2021 Isuzu Hi-Lander review, test drive

    The Hi-Lander is the new entry level Isuzu pickup for private buyers. Does it deliver the goods?

    Published on Jul 01, 2021 05:32:00 PM


    We Like
    • Feels hardy
    • Load-lugging ability
    We Don't Like
    • Cumbersome to drive in town
    • Expensive for what it offers

    2021 Isuzu Hi-Lander: what it is?

    First, the bad news. This isn't the all-new Isuzu D-Max pickup that went on sale abroad last year. That next-gen model is still some time away from an India launch. The good news? Isuzu's pickups are finally back at showrooms after a long absence. While BS6 emission norms came into force on April 1, 2020, Isuzu's BS6-compliant models for private buyers have only just gone on sale. 

    Updates are limited to the engine. The old 2.5-litre diesel unit has been dropped from the range altogether, making the new-gen 1.9 diesel the sole engine on offer. In BS6-spec, the engine makes 163hp and 360Nm, which is a rise of 13hp and 10Nm.

    What also sees an increase is pricing, which is up by a considerable near-Rs 3 lakh for comparable models. In all, Isuzu's BS6 pickup line available to private buyers comprises the Hi-Lander (Rs 17.05 lakh, ex-showroom), V-Cross Z 4x2 AT (Rs 20.06 lakh), V-Cross Z 4x4 MT (Rs 21.07 lakh) and V-Cross Z Prestige 4x4 AT (Rs 24.6 lakh). 

    In focus here is the new entry-level Isuzu D-Max Hi-Lander version.

    2021 Isuzu Hi-Lander: what's it like on the outside?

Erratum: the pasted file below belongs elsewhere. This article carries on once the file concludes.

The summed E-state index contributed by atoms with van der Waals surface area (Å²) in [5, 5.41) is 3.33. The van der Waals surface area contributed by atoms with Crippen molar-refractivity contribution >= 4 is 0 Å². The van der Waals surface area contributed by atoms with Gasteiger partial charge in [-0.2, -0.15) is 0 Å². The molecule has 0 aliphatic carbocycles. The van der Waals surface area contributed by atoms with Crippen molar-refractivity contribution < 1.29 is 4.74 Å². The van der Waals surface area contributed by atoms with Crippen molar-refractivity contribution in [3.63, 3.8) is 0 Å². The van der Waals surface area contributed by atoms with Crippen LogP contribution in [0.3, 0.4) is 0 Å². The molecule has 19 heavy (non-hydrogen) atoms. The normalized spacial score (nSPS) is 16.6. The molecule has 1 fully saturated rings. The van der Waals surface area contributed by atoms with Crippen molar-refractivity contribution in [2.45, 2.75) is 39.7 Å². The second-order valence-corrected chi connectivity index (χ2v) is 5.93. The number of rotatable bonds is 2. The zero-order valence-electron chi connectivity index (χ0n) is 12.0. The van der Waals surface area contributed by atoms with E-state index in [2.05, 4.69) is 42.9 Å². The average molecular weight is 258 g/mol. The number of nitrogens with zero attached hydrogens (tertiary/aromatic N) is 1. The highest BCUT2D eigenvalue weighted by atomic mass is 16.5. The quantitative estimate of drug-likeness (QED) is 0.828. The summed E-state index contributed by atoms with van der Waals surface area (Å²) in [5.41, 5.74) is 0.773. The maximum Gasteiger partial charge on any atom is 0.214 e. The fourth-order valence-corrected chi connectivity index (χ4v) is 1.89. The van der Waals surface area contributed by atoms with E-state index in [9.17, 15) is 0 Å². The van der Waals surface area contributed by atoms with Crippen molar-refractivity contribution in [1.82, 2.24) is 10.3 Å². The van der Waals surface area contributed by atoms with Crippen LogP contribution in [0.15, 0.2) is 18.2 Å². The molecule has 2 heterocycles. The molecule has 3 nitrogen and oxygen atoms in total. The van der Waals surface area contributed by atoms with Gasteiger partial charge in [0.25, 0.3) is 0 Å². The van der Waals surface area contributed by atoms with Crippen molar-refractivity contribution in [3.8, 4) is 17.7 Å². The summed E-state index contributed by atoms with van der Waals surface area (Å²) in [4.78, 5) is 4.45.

It's rare to see an Isuzu pickup without a high level of customisation but even by factory-spec V-Cross standards, the entry-level Hi-Lander looks positively au naturale. There’s no chrome detailing, save for the tail gate release, the headlights are basic halogen units and even the wheels get simple plastic covers. Even a footboard isn’t part of the standard package. That said, some buyers might actually see their Hi-Lander as a blank canvas ripe for visual updates. Our test vehicle featured a hard lid for the cargo bed, and you could also spec a canopy from Isuzu’s own accessories list.

    Hi-Lander gets minimal chrome detailing.

    Measuring about 5.3m long and 1.9m wide, the Isuzu Hi-Lander occupies a lot of real estate. The sheer size lends the Hi-Lander authority on the road, and many will agree that few vehicle types have the cool quotient of a pickup. But if you’re buying a Hi-Lander for its virtues as a pickup, you should know it’s officially rated to carry 215kg of cargo, though you’d probably be able to cart a whole lot more. The cargo bed is large but also quite high so it’s not the easiest to load/unload from; the plastic bed liner does help slide items in/out. You will need to secure your cargo in place, however.